Donald F. Norris gives us a liberal rant in his recent commentary about education funding ("Flacco's pay and our skewed priorities," June 12).
He says he has but "little" envy for Ravens quarterback Joe Flacco's pay and that the star player's $20 million yearly salary is not his reason for writing. Yet, his attack on the business of sports, and on entertainment generally, contradicts that assertion. And so far as professional sports and public education are concerned, he seems to think that apples are oranges.
Mr. Norris says he wants "greater funding" for public education in America — as if more money necessarily means better education. Does it? Perhaps he needs to do some "analysis and research" at the "institute" he directs. The facts might surprise him.
In any event, he contradicts himself when he pats himself on the back for the fine job he and his colleagues at University of Maryland Baltimore County are doing. If Mr. Norris is to be believed regarding funding, it is a miracle that UMBC is able to function at all.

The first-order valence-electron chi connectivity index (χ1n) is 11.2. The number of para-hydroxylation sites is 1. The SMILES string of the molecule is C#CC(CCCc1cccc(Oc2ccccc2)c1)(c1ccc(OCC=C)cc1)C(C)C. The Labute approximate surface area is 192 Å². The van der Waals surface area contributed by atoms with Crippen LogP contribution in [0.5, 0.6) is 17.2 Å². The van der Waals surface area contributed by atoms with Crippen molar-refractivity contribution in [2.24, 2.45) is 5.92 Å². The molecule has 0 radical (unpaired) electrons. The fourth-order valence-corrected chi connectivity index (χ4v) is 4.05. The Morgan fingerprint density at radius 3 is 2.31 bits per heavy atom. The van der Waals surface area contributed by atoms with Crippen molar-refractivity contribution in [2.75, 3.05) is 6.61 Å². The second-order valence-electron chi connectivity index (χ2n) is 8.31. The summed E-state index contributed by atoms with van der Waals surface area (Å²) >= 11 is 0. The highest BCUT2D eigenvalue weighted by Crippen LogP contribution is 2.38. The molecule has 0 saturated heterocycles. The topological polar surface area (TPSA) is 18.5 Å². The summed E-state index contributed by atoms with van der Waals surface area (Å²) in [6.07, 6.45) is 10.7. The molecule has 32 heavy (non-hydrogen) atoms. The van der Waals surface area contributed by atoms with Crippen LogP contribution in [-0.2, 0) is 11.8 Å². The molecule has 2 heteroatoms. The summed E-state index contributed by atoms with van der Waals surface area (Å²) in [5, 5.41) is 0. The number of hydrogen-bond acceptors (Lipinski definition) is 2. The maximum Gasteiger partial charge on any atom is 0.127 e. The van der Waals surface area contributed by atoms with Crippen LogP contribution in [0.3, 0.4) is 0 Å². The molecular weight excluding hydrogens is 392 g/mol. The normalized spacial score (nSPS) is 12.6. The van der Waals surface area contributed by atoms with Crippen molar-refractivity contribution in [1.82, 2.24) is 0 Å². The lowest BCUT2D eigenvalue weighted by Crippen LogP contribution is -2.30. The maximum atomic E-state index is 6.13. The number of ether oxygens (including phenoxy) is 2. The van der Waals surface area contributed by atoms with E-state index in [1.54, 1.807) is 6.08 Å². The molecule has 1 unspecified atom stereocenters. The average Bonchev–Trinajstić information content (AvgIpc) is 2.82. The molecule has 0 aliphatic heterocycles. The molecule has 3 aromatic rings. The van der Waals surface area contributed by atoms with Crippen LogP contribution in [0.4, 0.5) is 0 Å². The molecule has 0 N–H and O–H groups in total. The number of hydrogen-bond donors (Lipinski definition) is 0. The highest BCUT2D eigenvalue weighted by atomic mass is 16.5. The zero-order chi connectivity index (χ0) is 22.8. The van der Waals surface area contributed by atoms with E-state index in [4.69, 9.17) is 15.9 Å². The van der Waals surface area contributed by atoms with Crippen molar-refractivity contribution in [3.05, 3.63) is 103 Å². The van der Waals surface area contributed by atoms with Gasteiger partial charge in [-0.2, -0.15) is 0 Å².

But it is in the final two paragraphs that Mr. Norris reveals who he is and what the true point of his ramblings is. He wants me to feel guilty because I am a middle class taxpayer, have a flat-screen TV (actually I have two) and "buy the goods and services sold by advertisers and sponsors of the games."
Apparently, he would have me not buy tickets to see the Ravens play, not watch TV, not use the services of Comcast, etc., so that I could put the money in his pockets and those of his colleagues, who are, after all, "hardly slackers." (I would love to know what his salary is.)
Tellingly, no blame is placed on Gov. Martin O'Malley and his liberal colleagues in Annapolis for what Mr. Norris regards as America's failure to "adequately fund education." I am left to wonder why. And I am also left to wonder if there is any amount of money that would satisfy the expansionist dreams outlined in Mr. Norris' commentary.
George E. Bell